Carson Wentz timeline: This is one’s pretty interesting. The thought process behind the de facto redshirt year for Wentz was that the Eagles could compete in a weak division with incumbent Sam Bradford holding things over and backup Chase Daniel having a good feel for Doug Pederson’s offense. It was iffy at best especially considering Bradford has proved next to nothing since being selected number one overall in 2010, and Daniel has started two games in his career and is being massively overpaid to be a backup. It’s one thing to have Aaron Rodgers learn while watching Brett Favre. But Wentz being deactivated and watching a team that likely wouldn’t compete as it expected and trudge along to another sub-500 season didn’t seem to add up. If the Eagles struggle out of the gate, and the quarterback play is lackluster, both of which are more likely with Johnson out 10 games, will that leave the coaching staff with no choice but to turn to Wentz? It would certainly make 2016 more exciting. The Eagles traded lots of draft capital to obtain Wentz and not seeing him all year wouldn’t give fans much to enjoy. That outside interest factor is going to loom over the franchise all season and how they handle it will be what everyone is watching. But, from a football standpoint, the argument could be made that throwing Wentz into a situation with patchwork tackles protecting him in the middle of a season that’s going nowhere wouldn’t be the best thing for his development. This is what’s really worth monitoring this season.


Johnson’s future: This would be the second PED-related offense for Johnson, who was suspended for the first four games of 2014. A third offense would result in a two-year ban. For a player the Eagles have a lot riding on for their long-term future, they better hope this is the last of Johnson’s PED violations.

Wednesday, July 27, 2016

PGA Championship hot topics


Golf’s final major begins earlier than usual this year thanks to the Olympics. The PGA Championship gets underway tomorrow in Springfield, New Jersey at Baltusrol Golf Club. Here are some things I’m keeping an eye on.

·      Streak of first-time major winners: The last four major champions have all gotten over the hump and claimed one of golf’s prestigious honors. In the case of Jason Day and Dustin Johnson, it was a breakthrough that many saw coming. But Danny Willett and Henrik Stenson’s major championships came as surprises. Players like Sergio Garcia, Lee Westwood and Matt Kuchar are the among the best on the list nobody wants to be on.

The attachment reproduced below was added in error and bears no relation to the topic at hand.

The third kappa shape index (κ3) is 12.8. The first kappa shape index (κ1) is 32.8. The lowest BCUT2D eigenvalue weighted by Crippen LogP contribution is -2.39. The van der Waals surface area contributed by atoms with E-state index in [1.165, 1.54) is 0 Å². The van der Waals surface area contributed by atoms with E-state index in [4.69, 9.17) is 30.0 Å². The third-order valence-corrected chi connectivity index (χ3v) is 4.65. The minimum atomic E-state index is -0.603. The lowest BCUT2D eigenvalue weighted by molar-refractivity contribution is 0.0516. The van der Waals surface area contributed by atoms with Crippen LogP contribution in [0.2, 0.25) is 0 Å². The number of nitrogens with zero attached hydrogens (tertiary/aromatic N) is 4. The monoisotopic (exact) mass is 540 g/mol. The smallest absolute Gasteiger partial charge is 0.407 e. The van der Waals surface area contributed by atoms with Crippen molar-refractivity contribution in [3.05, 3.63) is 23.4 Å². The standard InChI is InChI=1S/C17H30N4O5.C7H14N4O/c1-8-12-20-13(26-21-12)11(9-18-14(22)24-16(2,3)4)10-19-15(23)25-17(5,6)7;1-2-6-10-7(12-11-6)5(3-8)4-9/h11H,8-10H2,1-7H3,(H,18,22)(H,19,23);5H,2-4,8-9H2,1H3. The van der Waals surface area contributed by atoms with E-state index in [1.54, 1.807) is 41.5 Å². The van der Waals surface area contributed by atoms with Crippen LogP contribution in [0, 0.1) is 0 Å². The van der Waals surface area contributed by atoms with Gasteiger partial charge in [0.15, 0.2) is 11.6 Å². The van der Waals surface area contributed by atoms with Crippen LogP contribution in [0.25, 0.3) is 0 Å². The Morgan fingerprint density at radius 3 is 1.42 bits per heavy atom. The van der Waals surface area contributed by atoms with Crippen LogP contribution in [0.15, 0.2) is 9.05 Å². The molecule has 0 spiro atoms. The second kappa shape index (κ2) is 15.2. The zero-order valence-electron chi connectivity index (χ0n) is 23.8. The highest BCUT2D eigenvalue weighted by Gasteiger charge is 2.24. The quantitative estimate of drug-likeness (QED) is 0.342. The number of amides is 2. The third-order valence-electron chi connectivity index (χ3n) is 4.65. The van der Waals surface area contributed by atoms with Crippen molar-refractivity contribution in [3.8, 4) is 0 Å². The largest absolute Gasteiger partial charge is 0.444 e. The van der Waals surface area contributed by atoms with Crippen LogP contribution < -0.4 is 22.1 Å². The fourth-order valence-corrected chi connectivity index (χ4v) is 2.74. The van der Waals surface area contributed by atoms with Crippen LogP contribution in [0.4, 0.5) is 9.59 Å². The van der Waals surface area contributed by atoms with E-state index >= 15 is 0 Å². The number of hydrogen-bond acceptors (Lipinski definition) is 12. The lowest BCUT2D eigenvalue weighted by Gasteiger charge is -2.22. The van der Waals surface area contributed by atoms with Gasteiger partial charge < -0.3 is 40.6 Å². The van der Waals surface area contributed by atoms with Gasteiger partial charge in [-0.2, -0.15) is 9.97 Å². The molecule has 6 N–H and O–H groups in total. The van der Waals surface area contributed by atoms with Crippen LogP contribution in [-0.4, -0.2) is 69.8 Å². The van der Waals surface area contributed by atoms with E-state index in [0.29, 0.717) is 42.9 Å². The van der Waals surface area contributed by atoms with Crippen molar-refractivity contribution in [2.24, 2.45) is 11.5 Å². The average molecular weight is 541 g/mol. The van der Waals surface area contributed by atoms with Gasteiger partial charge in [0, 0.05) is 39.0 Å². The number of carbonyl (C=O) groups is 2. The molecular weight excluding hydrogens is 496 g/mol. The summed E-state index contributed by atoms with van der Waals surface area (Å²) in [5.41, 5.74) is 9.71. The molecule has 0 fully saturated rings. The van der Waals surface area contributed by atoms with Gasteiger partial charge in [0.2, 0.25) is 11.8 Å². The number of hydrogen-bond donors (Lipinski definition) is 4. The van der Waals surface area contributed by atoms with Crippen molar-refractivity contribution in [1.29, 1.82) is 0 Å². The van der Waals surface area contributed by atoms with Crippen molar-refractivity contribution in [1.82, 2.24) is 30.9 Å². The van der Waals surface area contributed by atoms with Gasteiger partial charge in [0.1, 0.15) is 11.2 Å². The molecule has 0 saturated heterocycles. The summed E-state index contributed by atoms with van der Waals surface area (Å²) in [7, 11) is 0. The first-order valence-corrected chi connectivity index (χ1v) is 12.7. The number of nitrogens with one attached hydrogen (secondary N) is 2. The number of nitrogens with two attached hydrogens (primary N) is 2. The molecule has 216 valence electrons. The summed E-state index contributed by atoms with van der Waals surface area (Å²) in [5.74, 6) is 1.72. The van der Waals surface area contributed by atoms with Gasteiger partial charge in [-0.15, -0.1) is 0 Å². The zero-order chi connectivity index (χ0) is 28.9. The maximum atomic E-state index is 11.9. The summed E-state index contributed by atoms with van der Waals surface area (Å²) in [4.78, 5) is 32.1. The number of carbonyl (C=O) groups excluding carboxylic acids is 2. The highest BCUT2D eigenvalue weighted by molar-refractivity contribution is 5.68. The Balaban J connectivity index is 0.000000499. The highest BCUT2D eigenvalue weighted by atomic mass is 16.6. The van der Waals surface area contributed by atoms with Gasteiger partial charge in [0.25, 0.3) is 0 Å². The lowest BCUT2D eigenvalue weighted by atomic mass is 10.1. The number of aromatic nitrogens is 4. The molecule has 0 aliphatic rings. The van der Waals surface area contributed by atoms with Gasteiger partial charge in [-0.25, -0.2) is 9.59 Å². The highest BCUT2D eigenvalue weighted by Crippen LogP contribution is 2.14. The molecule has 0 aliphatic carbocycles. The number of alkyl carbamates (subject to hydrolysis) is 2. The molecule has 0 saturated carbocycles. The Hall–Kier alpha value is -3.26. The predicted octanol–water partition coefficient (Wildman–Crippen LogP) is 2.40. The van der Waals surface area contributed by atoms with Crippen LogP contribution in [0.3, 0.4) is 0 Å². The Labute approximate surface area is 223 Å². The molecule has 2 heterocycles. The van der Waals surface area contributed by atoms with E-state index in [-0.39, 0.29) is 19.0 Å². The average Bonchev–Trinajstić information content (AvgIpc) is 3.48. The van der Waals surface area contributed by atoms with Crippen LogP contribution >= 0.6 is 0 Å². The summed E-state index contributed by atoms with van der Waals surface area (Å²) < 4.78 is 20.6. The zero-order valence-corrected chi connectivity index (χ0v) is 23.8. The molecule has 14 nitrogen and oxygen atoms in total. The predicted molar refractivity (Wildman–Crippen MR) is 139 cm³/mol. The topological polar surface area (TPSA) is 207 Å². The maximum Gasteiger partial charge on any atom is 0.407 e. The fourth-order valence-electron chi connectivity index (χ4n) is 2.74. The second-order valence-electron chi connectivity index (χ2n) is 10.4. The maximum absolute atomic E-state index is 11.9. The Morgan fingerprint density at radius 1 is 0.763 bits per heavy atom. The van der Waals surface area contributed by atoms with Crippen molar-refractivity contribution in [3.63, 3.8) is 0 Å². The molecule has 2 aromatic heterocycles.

·      Top Guns: Dustin Johnson won his first major at Oakmont, Jason Day won The Players Championship for the first time, and Rory McIlroy has five top-five finishes since March. So while it hasn’t been a bad year at all for some of golf’s biggest names, it was certainly uncharacteristic to see Jordan Spieth let the Masters slip away and McIlroy miss the cut in the US Open. Adam Scott has made the cut in every event he’s played this season but has not finished in the top 10 in a major this year. It will be interesting to see how some of the favorites perform this weekend.

                                                                                       Reuters
Mickelson poses with the trophy in 2005 at
Baltusrol after winning the PGA Championship.
·      Phil Mickelson: How quickly we forget about such a fan favorite. Lefty was struggling heading into Royal Troon two weeks ago. What a difference four days can make. Mickelson played one of the best majors of his career at The Open Championship, but was bested by Henrik Stenson. Mickelson won the PGA Championship the last time it was at Baltusrol in 2005 and will certainly be on everyone’s radar once again this weekend.


·      Scoring: After Mickelson and Stenson played a de facto match play final round in The Open, golf fans will be expecting more low numbers. Mickelson and Stenson both had rounds of 63 at Royal Troon to add to the list of 29 rounds of 63 at a major. But no player has shot 62 in a major championship. Thirteen of the previous 29 major rounds of 63 have been carded at the PGA Championship. However, Mickelson’s score of -4 was good enough to win in Springfield, New Jersey 11 years ago.


·      Strength of Field: The Official World Golf Ranking began recording strength of field in 1986. Kyle Porter of CBS Sports points out that this year’s PGA Championship has a strength of field of 923 which is the highest since the statistic began being tracked. So if the streak of first-time major winners continues, this is quite the major to do it at. If there are players going low and making birdie after birdie, there’s a reason for that.